"Jonathan Van-Tam [the deputy chief medical officer] thinks that if we are going to see a requirement for a booster jab to protect the most vulnerable, [it] would be around September.”  

The UK already has 60million doses of the Novavax vaccine ordered.

 

What are vaccine makers doing to tackle new variants?

Astrazeneca has said it aims to produce a “next generation” Covid vaccine especially suited to new mutations as soon as the autumn.

Mene Pangalos, a senior research chief at the British-Swedish firm, said Astrazeneca will start developing a new vaccine for the mutated strains and will look to make them public “as rapidly as possible”.

The AstraZeneca vaccine, developed by scientists at the University of Oxford, works against variants circulating in the UK now.

Pfizer is discussing a clinical trial for “a variant-specific vaccine” that’s a reconstructed version of its original vaccine, according to a press release in February.

This would be against the South African variant.

The company is also testing a "booster" shot of its vaccine on people who were fully vaccinated in trials to understand the safety of an extra dose and "immunity against circulating strains".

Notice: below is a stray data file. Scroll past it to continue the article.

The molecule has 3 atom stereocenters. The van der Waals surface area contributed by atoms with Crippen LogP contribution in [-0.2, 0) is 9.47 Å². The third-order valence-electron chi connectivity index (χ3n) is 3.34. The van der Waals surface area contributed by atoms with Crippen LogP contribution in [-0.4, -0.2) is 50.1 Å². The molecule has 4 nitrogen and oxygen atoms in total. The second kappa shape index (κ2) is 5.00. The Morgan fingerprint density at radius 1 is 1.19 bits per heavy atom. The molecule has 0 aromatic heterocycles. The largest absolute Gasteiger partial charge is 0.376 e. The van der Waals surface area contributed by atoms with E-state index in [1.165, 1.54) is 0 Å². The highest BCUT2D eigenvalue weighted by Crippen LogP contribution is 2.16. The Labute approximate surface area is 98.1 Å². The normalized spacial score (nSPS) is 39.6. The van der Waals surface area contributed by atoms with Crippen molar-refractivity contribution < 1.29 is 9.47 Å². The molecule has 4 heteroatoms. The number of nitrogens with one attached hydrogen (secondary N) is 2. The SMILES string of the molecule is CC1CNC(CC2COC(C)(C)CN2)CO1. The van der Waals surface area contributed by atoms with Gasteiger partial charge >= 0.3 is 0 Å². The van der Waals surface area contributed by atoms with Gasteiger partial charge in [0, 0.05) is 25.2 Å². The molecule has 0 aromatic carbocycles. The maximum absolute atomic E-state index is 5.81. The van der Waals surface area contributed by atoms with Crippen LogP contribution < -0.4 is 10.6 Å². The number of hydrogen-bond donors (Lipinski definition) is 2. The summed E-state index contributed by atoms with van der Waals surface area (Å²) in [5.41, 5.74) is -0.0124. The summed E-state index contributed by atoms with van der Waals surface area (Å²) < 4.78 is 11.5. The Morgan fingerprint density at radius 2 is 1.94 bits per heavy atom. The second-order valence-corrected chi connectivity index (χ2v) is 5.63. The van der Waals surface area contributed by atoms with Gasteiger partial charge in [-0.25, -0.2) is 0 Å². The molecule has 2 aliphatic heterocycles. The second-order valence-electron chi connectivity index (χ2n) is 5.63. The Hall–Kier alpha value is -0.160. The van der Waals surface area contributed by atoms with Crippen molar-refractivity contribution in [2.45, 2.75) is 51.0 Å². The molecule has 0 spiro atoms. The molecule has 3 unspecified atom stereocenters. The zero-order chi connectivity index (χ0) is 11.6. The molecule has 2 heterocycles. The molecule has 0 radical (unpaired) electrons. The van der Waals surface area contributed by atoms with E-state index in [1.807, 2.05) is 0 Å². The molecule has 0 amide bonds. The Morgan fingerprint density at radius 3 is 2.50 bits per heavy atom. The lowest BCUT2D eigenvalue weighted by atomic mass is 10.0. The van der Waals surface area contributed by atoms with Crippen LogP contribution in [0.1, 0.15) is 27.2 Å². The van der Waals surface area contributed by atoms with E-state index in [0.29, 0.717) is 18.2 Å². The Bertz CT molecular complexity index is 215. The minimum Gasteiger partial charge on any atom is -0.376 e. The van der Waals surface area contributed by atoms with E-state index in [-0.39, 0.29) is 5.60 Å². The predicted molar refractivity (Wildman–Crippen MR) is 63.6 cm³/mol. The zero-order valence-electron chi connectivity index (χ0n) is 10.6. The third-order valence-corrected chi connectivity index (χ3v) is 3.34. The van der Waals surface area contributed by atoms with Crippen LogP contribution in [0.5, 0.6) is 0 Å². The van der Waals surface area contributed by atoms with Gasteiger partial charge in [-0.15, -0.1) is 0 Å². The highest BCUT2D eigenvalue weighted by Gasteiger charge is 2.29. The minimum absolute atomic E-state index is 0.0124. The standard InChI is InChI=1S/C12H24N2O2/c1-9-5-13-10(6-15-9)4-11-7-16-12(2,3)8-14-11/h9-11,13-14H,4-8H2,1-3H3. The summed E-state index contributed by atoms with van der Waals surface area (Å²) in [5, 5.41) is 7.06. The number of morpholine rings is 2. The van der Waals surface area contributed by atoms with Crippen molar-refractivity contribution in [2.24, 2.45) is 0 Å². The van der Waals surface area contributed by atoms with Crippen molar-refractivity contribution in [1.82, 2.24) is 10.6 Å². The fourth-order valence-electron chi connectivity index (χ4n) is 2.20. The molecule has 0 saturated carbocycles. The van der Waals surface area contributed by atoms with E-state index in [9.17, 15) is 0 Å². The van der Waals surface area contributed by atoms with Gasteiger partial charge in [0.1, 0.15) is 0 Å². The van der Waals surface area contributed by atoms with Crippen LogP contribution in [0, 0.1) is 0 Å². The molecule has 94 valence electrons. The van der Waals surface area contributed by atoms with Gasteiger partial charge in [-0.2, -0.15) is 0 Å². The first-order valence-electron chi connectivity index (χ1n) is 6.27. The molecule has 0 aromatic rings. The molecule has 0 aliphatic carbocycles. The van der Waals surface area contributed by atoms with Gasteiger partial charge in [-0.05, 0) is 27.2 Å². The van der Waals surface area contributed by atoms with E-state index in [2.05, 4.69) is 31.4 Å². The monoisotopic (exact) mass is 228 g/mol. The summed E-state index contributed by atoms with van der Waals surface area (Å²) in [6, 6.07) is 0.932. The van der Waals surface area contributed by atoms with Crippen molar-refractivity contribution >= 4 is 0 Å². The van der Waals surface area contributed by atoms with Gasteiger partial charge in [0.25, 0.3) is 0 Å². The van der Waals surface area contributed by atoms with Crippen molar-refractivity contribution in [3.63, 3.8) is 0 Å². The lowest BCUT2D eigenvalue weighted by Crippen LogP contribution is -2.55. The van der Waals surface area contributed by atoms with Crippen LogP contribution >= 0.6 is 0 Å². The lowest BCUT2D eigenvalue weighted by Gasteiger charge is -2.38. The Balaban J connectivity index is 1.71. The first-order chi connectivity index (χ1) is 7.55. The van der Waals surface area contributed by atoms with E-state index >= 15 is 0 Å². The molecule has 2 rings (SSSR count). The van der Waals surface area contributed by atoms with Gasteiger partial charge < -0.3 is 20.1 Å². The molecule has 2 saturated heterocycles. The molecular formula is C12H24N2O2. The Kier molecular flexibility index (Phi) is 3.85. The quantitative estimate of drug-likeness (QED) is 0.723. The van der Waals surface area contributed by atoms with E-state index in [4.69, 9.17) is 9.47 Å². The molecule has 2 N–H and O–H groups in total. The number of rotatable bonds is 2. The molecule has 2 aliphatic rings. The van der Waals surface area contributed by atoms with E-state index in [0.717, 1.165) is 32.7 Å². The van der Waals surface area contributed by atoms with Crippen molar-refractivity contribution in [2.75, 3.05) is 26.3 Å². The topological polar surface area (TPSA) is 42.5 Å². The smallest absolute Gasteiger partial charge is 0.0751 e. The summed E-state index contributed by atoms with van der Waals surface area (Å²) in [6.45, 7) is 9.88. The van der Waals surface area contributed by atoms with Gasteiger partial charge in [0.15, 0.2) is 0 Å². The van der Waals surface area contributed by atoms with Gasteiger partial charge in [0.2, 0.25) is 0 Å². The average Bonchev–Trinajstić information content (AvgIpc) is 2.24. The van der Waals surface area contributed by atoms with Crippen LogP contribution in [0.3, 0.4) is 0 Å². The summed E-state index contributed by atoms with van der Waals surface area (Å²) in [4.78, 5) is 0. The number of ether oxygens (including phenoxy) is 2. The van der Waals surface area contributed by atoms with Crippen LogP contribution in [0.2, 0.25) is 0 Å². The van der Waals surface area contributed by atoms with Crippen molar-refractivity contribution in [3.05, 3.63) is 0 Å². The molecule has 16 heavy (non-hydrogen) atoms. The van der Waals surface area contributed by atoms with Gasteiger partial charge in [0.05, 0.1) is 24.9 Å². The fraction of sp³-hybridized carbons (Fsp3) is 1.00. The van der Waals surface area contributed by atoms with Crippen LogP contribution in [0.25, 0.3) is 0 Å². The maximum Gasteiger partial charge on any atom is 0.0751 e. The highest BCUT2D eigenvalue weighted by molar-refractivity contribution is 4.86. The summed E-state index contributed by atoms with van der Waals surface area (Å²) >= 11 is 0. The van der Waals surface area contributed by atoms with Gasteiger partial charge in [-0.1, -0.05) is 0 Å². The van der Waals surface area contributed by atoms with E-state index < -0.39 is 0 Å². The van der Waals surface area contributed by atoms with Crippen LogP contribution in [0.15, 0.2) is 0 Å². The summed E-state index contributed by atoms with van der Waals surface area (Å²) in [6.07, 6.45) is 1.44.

Moderna was the first to produce a vaccine to target the South African variant in mid-February, which is to be trialled in the US.

The new vaccines being trialled could be eventually used as jabs on their own or act as booster shots.

The company hope the jab – proven to be almost 100 per cent effective at preventing severe Covid and death caused by the original coronavirus strain – will get regulatory approval in April, before manufacturing starts this summer.

Mr Zahawi said in February a booster jab in the autumn would be needed to combat new variants of the disease.

He also said people will probably need a jab once a year moving forward.

This would be done “in the way we do with flu vaccinations” – it would be made by looking at what variant of virus is spreading around the world and rapidly tweaking a vaccine to work against it.

Astrazeneca has said it aims to produce a “next generation” Covid vaccine especially suited to new mutations as soon as the autumn.

The AstraZeneca vaccine, developed by scientists at the University of Oxford, works against variants circulating in the UK now.

But recent research by the university showed a nine-fold and 7.6-fold reduction in antibodies produced after the AstraZeneca jab and Pfizer jab, respectively, against the South African strain.

There was a nearly three-fold reduction in the level of virus neutralisation by the antibodies generated by the vaccines against the Kent and Brazilian variants.

Pfizer is testing a third booster of its original vaccine, while discussing a clinical trial for “a variant-specific vaccine”.

Moderna was the first to produce a vaccine to target the South African variant, which is to be trialled in the US.